Good Luck

    Wayne R. Gerdes
  • kdhspyderkdhspyder Posts: 7,160
    In two paragraphs you have summarized the LA Times article and confirmed exactly what Toyota has been expecting since the initial Prius came out in 2001.

    OTOH I fall in the frugal ( read cheap ) category and while I love the Camry as a vehicle I opted for the Prius last year because it would likely be $4000 less money and it actually does get 20-30% better FE than the new TCH will. I dont need the acceleration at all and it's usually jut me in it 90+% of the time.
  • kdhspyderkdhspyder Posts: 7,160
    The TCH may be that vehicle but even its seemingly high 43/36 numbers are a bit of a disappointment knowing full well what it could have been worth if saddled with an Atkinsonized 1.8 out of the Corolla to the tune of 0 - 60 in 10 + instead of 9 - ..

    Wayne, I'm fairly certain that the process has not been completed. The strategy by Toyota has been nothing if not methodical and well-thought-out.
    Attract attention - Gen1 Prius
    Attract early adopters - Gen2 Prius ( roaring success )
    Show the system's performance capabilities - 400h, HH ( the market speaks: 'Ho-hum')
    Go mainstream in the most common auto on the road - TCH (a huge success likely )

    then..

    Sienna, RAV, Corolla, Tundra.

    What if the new Corolla next year didnt even have an ICE option. It's highly unlikely for a lot of reasons but it would be dramatic. In view of the excellent new Civic I dont see Toyota coming along with some ho-hum minor update.

    Also in the strategy to keep the individual models unique in order to appeal to distinct buyers IMO they shouldnt blend into one another. Driven to use its best capabilities the TCH will allow drivers to attain FE in the low 40's. This allows the new Corolla to hit the high 40's then followed by the Gen3 Prius in the ....?

    Methodical. Boring ;) . Successful :D .
  • xcelxcel Posts: 1,025
    Hi Kdhspyder:

    I hear you loud and clear ;)

    I hate seeing the manufacturers (Toyota) allowing their B efforts to prosper instead of their full-on A-Game no matter what their longer term plans are … The next gen HSD equipped Corolla would make a hell of a FE platform (better then the Prius II in fact) but the wife hates the Corolla’s size and amenities. In fact, she barely tolerates the Accord’s amenities and it’s the EX-L w/ NAVI! She is the one that needs a dose of reality I am afraid but the TCH may be an excellent go-between … Notice I said may be? I will be waiting for the TCH’s pricing details and if they are out of line, the 08 Fusion HEV may actually be the car she owns next depending on its capabilities and equipment? I find the FEH’s EV mode to be a bit more robust then Toyota’s but its SoC and ICE-Off programming are a bit too rigid leaving it less capable then what it really could be. The Fusion HEV is being designed to work around those limitations from my inside line but that remains to be seen … Then again, I really dislike the plasticy (I know, not an actual word) looking dash’s in the Fusion right now :(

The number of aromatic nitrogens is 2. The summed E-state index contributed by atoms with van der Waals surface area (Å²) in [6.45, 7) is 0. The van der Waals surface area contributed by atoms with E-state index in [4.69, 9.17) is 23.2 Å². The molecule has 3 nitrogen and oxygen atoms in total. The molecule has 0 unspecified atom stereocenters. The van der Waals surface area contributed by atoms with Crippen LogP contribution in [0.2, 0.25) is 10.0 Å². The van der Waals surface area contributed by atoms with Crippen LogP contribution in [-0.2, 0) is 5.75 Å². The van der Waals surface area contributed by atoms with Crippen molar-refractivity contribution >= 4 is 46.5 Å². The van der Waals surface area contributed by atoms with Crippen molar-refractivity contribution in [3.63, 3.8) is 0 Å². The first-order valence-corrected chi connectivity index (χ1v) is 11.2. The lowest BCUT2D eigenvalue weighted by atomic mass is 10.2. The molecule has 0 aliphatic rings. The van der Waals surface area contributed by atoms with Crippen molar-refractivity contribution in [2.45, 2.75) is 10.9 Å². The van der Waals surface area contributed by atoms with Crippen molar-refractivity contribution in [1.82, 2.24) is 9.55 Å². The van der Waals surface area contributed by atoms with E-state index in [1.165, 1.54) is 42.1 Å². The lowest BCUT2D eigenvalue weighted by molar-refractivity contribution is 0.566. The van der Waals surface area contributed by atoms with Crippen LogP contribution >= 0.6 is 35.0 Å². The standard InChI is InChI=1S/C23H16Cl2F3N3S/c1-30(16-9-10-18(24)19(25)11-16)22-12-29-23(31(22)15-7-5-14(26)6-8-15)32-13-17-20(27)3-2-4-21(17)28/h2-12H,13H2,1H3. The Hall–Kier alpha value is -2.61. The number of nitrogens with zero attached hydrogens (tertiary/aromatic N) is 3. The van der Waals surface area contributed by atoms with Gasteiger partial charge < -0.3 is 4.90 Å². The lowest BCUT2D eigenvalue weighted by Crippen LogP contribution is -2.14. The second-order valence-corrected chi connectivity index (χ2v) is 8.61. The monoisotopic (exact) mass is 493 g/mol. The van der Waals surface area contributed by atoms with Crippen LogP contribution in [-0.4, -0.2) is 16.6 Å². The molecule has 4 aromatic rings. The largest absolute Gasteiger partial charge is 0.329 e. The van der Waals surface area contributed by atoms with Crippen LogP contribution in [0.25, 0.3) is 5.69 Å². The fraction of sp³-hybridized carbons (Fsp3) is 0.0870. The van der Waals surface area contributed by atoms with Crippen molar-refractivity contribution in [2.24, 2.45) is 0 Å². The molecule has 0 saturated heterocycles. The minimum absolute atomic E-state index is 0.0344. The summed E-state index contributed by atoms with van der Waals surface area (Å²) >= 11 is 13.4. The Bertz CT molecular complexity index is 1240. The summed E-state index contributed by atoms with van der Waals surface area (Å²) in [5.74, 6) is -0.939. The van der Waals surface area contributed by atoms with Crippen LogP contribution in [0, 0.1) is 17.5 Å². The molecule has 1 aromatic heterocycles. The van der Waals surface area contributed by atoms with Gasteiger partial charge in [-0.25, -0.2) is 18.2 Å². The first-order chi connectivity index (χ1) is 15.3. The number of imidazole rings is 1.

Good Luck

    Wayne R. Gerdes
  • lzclzc Posts: 483
    Mr Gerdes, first, thanks for the informative posts. Second, allow me a minor quibble.

    >>Owning V6’s w/today’s and worse yet, tomorrows gasoline prices is already a thing of the past. You have not yet realized this paradigm shift has already occurred."

    The EPA mpg spread between the '07 C V6 & Hybrid is about 12mpg (real world, is probably closer to 10).

    But let's use 12 mpg at $3/gal. At 12,000 miles per year, that's $32/month. A dollar a day. Millions of Americans spend more than that on their fancy cup of coffee. Most of us, for better or worse, don't give that kind of money much thought. Maybe we should.

    At $4 gas, the cost hits about $1.40/day. Even at that, it'll need to go higher to separate most Americans from their gas guzzlers.
  • kdhspyderkdhspyder Posts: 7,160
    Your math is correct and your analysis unfortunately is correct as well. But at some point we have to stop sending $1.00/day donations to the MidEast/OPEC.

    It truly is beginning to change, I think everyone can sense it. Now it just has to be done. $400/yr x 20 Million drivers is $8 Billion kept here annually.

    Maybe in the State of the Union after 'addiction to oil' if he said 'I challenge you the American people starting tomorrow to save $1 / day and keep $8 Billion dollars here in the US.'.... '... or I will find a way to keep it here'
  • xcelxcel Posts: 1,025
    Hi Lzc:

    The EPA mpg spread between the '07 C V6 & Hybrid is about 12mpg (real world, is probably closer to 10).

    Camry V6: EPA rated 22/31 - 26.5 combined
    Camry I4 w/ HSD: EPA rated 43/36 - 39.5 combined

    Do you know of anyone with a current gen 3.0 L V6 equipped Camry receiving the EPA? I believe the average - future TCH owner will see around 34 mpg. The average V6 owner might see in the low 20’s or worse with any kind of city commute? I am guessing however.